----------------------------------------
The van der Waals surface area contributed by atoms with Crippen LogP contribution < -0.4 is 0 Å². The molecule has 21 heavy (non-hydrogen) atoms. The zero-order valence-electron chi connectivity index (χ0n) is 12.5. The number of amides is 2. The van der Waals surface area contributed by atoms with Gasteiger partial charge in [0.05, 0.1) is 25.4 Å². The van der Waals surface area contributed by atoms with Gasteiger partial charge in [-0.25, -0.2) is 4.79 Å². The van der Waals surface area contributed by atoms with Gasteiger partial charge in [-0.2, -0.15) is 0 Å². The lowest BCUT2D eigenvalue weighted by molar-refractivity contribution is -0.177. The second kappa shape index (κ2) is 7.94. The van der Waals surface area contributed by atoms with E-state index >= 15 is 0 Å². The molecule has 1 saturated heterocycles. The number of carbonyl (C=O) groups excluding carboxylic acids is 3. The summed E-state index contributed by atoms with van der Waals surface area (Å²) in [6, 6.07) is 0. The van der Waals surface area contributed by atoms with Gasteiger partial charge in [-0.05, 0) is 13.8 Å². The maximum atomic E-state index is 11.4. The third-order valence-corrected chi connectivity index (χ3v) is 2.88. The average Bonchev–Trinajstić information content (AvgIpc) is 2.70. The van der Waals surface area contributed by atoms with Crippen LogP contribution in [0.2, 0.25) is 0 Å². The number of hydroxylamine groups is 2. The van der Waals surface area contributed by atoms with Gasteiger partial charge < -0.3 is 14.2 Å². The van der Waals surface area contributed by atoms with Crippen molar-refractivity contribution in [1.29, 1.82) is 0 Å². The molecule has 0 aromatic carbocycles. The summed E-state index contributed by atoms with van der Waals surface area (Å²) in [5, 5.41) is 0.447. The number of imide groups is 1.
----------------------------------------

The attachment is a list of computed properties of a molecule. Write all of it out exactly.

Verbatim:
The van der Waals surface area contributed by atoms with Crippen LogP contribution < -0.4 is 0 Å². The molecule has 21 heavy (non-hydrogen) atoms. The zero-order valence-electron chi connectivity index (χ0n) is 12.5. The number of amides is 2. The van der Waals surface area contributed by atoms with Gasteiger partial charge in [0.05, 0.1) is 25.4 Å². The van der Waals surface area contributed by atoms with Gasteiger partial charge in [-0.25, -0.2) is 4.79 Å². The van der Waals surface area contributed by atoms with Gasteiger partial charge in [-0.2, -0.15) is 0 Å². The lowest BCUT2D eigenvalue weighted by molar-refractivity contribution is -0.177. The second kappa shape index (κ2) is 7.94. The van der Waals surface area contributed by atoms with E-state index >= 15 is 0 Å². The molecule has 1 saturated heterocycles. The number of carbonyl (C=O) groups excluding carboxylic acids is 3. The summed E-state index contributed by atoms with van der Waals surface area (Å²) in [6, 6.07) is 0. The van der Waals surface area contributed by atoms with Gasteiger partial charge in [-0.05, 0) is 13.8 Å². The maximum atomic E-state index is 11.4. The third-order valence-corrected chi connectivity index (χ3v) is 2.88. The average Bonchev–Trinajstić information content (AvgIpc) is 2.70. The van der Waals surface area contributed by atoms with Crippen LogP contribution in [0.2, 0.25) is 0 Å². The number of hydroxylamine groups is 2. The van der Waals surface area contributed by atoms with Gasteiger partial charge < -0.3 is 14.2 Å². The van der Waals surface area contributed by atoms with Crippen molar-refractivity contribution in [1.29, 1.82) is 0 Å². The molecule has 0 aromatic carbocycles. The summed E-state index contributed by atoms with van der Waals surface area (Å²) in [5, 5.41) is 0.447. The number of imide groups is 1.